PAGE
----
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New FDA warning for anti-smoking drug Chantix

The Food and Drug Administration is adding a new warning to Pfizer's anti-smoking drug Chantix letting patients know the prescription can intensify the effects of drinking alcohol, sometimes leading to aggressive behavior or amnesia.

In a safety announcement published Monday, the FDA said, "Some patients experienced decreased tolerance to alcohol, including increased drunkenness, unusual or aggressive behavior, or they had no memory of things that happened."

The FDA also said it is keeping a strong "black box" warning on Chantix labels about suicidal behavior and other psychiatric side effects, after reviewing new data from the company. Last year Pfizer proposed that the FDA remove that warning based on the company's findings suggesting the drug does not increase those problems.

The twice-a-day tablet has carried the FDA's strongest warning label since 2009, following reports of suicidal tendencies and violent or bizarre behavior among some patients.

The updated labeling also includes information from several studies and analyses conducted by Pfizer that found no difference in psychiatric problems between people taking Chantix and other stop-smoking treatments. But the FDA said Pfizer's research did not examine all types of psychiatric problems and had limitations preventing regulators "from drawing reliable conclusions."

The agency's update follows the recommendation of a panel of outside experts, who voted last October to keep the boxed warning on the drug until it can be reevaluated based on new information. New York-based Pfizer is expected to complete a larger study of Chantix's psychiatric side effects in late 2015.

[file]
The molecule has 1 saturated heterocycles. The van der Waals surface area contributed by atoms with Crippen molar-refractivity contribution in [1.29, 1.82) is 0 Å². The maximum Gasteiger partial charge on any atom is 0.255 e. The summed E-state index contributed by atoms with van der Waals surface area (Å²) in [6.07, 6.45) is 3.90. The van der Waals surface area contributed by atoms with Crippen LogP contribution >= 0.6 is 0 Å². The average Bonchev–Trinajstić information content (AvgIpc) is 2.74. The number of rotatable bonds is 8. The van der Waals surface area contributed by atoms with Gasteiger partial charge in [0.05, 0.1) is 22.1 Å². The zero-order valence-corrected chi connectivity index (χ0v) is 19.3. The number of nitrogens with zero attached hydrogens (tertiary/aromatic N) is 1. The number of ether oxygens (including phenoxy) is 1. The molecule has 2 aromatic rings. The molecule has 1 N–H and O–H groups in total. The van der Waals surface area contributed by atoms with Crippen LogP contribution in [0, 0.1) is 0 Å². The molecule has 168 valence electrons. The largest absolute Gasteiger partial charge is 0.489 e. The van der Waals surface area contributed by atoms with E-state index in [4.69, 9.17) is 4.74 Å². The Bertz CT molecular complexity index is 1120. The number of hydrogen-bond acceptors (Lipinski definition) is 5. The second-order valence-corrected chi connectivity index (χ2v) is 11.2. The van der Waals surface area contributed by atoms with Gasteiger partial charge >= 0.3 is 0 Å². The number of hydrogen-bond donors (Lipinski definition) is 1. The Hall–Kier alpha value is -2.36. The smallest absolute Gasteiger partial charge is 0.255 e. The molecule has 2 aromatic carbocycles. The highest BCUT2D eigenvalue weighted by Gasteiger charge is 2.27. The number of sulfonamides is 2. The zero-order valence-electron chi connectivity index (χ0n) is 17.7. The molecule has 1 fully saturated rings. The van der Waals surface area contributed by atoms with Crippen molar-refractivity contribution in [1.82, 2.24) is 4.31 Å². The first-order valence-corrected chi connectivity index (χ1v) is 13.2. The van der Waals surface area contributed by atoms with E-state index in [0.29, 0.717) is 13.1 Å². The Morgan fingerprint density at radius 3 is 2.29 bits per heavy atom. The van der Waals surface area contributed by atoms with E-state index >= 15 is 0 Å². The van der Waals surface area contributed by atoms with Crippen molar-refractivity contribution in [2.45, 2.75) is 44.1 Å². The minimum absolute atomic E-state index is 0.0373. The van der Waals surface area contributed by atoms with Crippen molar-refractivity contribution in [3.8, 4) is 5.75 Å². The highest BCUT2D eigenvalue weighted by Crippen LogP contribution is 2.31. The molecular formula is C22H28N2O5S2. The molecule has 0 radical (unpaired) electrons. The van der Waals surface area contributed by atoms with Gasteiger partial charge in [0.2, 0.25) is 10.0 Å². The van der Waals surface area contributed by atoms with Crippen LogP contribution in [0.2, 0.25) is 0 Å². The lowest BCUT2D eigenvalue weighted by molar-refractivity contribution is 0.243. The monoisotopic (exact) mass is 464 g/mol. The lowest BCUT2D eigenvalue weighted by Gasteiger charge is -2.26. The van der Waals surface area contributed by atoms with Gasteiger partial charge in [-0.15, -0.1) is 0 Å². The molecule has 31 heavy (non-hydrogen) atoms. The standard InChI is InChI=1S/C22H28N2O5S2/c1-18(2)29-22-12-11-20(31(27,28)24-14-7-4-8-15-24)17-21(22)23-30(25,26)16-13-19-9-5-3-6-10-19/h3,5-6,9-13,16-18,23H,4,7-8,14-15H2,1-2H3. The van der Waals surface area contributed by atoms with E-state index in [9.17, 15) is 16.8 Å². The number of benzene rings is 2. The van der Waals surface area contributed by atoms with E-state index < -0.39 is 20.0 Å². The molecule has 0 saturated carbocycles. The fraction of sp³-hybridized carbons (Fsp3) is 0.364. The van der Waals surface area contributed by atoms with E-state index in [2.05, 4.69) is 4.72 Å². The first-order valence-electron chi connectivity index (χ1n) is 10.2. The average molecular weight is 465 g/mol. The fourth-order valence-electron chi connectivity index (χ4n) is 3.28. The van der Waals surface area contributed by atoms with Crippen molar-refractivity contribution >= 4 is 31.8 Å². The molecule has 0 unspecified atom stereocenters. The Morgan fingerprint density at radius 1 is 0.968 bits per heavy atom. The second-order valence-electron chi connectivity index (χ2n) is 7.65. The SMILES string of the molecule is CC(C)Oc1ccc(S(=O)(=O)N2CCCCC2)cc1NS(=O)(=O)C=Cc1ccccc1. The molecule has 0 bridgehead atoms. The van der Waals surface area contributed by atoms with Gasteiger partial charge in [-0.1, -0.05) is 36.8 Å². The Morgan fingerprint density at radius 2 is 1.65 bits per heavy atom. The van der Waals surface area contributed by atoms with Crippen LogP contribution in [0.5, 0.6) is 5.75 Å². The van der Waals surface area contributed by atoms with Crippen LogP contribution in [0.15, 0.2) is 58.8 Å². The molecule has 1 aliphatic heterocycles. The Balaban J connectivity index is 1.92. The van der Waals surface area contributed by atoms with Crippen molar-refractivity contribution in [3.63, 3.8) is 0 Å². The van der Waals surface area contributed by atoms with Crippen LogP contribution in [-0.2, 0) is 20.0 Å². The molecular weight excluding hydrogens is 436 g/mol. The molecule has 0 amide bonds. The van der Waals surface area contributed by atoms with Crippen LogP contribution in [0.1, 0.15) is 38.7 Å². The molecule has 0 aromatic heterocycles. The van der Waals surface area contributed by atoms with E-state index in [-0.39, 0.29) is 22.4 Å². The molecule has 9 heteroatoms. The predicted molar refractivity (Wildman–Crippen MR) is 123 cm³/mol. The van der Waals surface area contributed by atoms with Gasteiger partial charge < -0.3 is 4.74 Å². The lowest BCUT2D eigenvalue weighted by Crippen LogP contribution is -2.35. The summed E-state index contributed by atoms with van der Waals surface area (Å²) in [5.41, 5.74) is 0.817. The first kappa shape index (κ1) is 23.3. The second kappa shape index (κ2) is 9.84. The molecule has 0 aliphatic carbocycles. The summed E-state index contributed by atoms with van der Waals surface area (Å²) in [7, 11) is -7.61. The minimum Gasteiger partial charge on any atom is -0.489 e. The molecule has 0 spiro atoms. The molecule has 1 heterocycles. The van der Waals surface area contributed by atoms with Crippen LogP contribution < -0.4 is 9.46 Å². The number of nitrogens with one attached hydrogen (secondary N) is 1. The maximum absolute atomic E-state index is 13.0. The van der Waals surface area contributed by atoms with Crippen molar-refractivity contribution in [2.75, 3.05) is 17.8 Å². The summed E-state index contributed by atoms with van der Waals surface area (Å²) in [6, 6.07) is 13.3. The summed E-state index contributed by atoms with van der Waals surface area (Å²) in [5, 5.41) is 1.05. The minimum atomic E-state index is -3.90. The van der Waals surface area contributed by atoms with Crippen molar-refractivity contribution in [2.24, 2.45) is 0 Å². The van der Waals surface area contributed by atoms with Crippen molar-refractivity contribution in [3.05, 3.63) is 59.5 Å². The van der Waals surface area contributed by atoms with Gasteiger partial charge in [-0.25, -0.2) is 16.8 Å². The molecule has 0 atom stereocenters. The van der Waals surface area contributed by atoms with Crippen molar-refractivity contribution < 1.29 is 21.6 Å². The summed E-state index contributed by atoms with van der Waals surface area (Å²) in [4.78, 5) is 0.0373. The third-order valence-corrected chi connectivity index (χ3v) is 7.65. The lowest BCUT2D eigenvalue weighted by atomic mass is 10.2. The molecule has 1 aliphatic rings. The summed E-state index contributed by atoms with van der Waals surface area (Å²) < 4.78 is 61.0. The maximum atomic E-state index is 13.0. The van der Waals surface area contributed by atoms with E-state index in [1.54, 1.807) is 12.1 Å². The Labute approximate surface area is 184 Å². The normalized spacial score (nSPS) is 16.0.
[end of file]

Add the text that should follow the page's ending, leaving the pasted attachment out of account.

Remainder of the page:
The safety of Chantix (known generically as varenicline) has been debated in medical journals and courtrooms since 2007, when reports of suicide, agitation and other problems first began streaming into the FDA.

The drug's labeling currently tells patients to stop taking Chantix immediately if they experience agitation, depressed mood, suicidal thinking and other behavioral changes. Doctors are advised to weigh the drug's risks against its potential benefits of helping patients quit smoking.

Pfizer's drug works by binding to the same spots in the brain that are activated by nicotine when people smoke. The drug blocks nicotine from binding to those spots and prevents the release of "feel-good" brain chemicals that make smoking so addictive.

The Centers for Disease Control and Prevention reported recently that fewer American adults are smoking cigarettes than ever. The smoking rate has dropped from about 21 percent in 2005 to 18 percent in 2013. That adds up to about 42.1 million Americans who still smoke.

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